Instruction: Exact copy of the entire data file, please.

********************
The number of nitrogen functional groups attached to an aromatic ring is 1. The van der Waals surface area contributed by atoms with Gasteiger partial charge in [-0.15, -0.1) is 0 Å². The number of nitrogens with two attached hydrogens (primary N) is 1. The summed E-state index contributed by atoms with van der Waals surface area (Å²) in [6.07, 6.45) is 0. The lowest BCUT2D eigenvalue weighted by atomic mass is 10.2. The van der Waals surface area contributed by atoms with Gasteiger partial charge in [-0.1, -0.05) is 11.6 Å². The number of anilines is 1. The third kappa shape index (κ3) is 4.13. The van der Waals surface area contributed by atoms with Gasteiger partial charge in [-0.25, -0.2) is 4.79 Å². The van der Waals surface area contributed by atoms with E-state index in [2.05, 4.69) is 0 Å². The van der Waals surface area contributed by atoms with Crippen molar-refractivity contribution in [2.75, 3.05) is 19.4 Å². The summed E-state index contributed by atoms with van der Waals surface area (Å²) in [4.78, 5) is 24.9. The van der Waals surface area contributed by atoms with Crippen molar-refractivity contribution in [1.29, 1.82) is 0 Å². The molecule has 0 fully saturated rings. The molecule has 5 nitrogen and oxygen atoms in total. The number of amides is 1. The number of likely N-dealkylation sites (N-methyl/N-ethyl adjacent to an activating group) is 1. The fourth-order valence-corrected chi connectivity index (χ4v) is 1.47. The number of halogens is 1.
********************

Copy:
The number of nitrogen functional groups attached to an aromatic ring is 1. The van der Waals surface area contributed by atoms with Gasteiger partial charge in [-0.15, -0.1) is 0 Å². The number of nitrogens with two attached hydrogens (primary N) is 1. The summed E-state index contributed by atoms with van der Waals surface area (Å²) in [6.07, 6.45) is 0. The lowest BCUT2D eigenvalue weighted by atomic mass is 10.2. The van der Waals surface area contributed by atoms with Gasteiger partial charge in [-0.1, -0.05) is 11.6 Å². The number of anilines is 1. The third kappa shape index (κ3) is 4.13. The van der Waals surface area contributed by atoms with Gasteiger partial charge in [-0.25, -0.2) is 4.79 Å². The van der Waals surface area contributed by atoms with E-state index in [2.05, 4.69) is 0 Å². The van der Waals surface area contributed by atoms with Crippen molar-refractivity contribution in [2.75, 3.05) is 19.4 Å². The summed E-state index contributed by atoms with van der Waals surface area (Å²) in [4.78, 5) is 24.9. The van der Waals surface area contributed by atoms with Crippen molar-refractivity contribution in [1.29, 1.82) is 0 Å². The molecule has 0 fully saturated rings. The molecule has 5 nitrogen and oxygen atoms in total. The number of amides is 1. The number of likely N-dealkylation sites (N-methyl/N-ethyl adjacent to an activating group) is 1. The fourth-order valence-corrected chi connectivity index (χ4v) is 1.47. The number of halogens is 1.